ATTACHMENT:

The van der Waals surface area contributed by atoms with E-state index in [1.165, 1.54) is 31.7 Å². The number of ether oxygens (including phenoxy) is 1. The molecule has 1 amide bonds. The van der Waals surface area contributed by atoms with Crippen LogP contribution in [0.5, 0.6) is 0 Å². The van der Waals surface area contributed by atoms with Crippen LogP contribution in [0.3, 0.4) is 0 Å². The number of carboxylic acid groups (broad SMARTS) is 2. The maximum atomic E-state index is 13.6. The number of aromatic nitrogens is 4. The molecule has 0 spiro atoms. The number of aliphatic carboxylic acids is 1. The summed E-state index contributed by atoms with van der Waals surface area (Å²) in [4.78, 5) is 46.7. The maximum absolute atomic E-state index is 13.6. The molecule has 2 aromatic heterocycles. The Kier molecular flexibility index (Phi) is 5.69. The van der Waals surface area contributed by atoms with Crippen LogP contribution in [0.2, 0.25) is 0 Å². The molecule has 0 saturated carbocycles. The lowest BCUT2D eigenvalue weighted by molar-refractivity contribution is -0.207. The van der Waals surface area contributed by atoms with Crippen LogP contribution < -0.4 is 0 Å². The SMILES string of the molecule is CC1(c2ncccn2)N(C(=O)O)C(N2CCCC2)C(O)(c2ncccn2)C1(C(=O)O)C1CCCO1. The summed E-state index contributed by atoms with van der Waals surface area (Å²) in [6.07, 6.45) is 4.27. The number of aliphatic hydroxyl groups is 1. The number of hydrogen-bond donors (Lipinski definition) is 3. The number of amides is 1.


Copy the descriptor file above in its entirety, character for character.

The van der Waals surface area contributed by atoms with E-state index in [1.165, 1.54) is 31.7 Å². The number of ether oxygens (including phenoxy) is 1. The molecule has 1 amide bonds. The van der Waals surface area contributed by atoms with Crippen LogP contribution in [0.5, 0.6) is 0 Å². The van der Waals surface area contributed by atoms with Crippen LogP contribution in [0.3, 0.4) is 0 Å². The number of carboxylic acid groups (broad SMARTS) is 2. The maximum atomic E-state index is 13.6. The number of aromatic nitrogens is 4. The molecule has 0 spiro atoms. The number of aliphatic carboxylic acids is 1. The summed E-state index contributed by atoms with van der Waals surface area (Å²) in [4.78, 5) is 46.7. The maximum absolute atomic E-state index is 13.6. The molecule has 2 aromatic heterocycles. The Kier molecular flexibility index (Phi) is 5.69. The van der Waals surface area contributed by atoms with Crippen LogP contribution in [0.2, 0.25) is 0 Å². The molecule has 0 saturated carbocycles. The lowest BCUT2D eigenvalue weighted by molar-refractivity contribution is -0.207. The van der Waals surface area contributed by atoms with Crippen LogP contribution < -0.4 is 0 Å². The SMILES string of the molecule is CC1(c2ncccn2)N(C(=O)O)C(N2CCCC2)C(O)(c2ncccn2)C1(C(=O)O)C1CCCO1. The summed E-state index contributed by atoms with van der Waals surface area (Å²) in [6.07, 6.45) is 4.27. The number of aliphatic hydroxyl groups is 1. The number of hydrogen-bond donors (Lipinski definition) is 3. The number of amides is 1.